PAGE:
Building occupants are often assumed to follow deterministic schedules in building performance simulation programs. Therefore, to accurately capture the dynamic nature of the occupants' movement patterns, researchers have proposed various indoor localisation technologies to infer occupancy information with varying degrees of accuracy and resolution. Among these technologies, the Bluetooth Low Energy (BLE) technology emerged as a popular alternative due to its availability in smartphone devices, as well as its low cost and power demand. In this study, we proposed a scalable and less intrusive occupancy detection method that leverages existing BLE technologies found in smartphone devices to perform zone-level occupancy localisation, without the need for a mobile application. The proposed method uses a network of BLE beacons for data collection before passing the pre-processed data into a machine learning model to infer the occupants' zone-level location. A supervised ensemble model and a semi-supervised clustering model were proposed and evaluated to identify the best performing model. The feasibility of the proposed method is demonstrated during a five-week case study involving two office spaces in an academic building in Singapore. While the supervised ensemble model produced the best performance in terms of accuracy and macro-average f1-score, the semi-supervised model was able to produce a reasonable performance while using a fraction of the training data (<4%) and time needed by the supervised model. By analysing the occupancy information obtained through the best performing model, we further identified a set of occupancy profiles to represent the diverse occupancy patterns observed in the study area.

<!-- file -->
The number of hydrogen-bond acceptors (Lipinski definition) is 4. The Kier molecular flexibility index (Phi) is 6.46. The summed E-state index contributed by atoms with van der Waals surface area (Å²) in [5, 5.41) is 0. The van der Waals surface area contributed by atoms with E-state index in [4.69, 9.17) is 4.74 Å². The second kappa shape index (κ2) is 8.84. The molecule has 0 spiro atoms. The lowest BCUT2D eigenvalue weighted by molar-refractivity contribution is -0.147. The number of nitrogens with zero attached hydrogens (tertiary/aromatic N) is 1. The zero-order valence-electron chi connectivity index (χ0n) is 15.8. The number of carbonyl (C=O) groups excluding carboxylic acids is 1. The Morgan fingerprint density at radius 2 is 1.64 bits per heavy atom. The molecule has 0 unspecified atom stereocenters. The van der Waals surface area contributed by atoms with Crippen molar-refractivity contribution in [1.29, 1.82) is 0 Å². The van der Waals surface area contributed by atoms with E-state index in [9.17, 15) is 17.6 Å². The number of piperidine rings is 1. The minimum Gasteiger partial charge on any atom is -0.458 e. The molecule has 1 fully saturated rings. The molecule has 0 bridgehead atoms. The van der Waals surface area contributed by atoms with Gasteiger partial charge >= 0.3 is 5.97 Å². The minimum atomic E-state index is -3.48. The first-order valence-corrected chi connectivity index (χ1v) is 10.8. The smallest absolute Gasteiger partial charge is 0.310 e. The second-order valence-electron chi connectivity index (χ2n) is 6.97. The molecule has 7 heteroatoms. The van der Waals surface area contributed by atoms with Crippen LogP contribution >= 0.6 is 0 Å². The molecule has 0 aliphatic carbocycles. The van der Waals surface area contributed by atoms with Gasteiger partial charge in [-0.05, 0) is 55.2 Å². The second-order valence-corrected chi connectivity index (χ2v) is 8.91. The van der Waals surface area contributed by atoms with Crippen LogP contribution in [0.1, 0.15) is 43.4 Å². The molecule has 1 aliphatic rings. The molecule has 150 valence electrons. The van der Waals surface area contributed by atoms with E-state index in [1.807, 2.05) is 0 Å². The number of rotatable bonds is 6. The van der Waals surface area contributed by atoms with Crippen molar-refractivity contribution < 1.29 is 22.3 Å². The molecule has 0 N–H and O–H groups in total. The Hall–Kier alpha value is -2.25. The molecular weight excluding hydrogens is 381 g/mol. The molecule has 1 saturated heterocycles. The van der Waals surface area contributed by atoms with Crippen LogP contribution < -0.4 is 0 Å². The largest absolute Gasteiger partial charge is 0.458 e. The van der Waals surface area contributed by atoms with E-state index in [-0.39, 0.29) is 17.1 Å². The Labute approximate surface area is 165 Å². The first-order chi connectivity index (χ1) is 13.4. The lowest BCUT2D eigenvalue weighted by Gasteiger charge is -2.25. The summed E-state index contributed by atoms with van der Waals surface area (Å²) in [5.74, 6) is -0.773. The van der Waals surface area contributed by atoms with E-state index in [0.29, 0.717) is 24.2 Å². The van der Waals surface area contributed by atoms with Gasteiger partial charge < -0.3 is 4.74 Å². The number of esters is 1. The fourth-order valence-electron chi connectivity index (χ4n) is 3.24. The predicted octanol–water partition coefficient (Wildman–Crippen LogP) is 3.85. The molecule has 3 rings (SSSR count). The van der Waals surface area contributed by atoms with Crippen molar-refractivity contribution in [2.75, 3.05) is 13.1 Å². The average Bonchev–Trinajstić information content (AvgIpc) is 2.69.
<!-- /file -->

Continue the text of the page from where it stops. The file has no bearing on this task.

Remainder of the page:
, , , , ,
Building and Environment
Department of Civil and Environmental Engineering

Tekler, Z.D. (Zeynep Duygu), Low, R. (Raymond), Gunay, H.B, Andersen, R.K. (Rune Korsholm), & Blessing, L. (Lucienne). (2020). A scalable Bluetooth Low Energy approach to identify occupancy patterns and profiles in office spaces. Building and Environment, 171. doi:10.1016/j.buildenv.2020.106681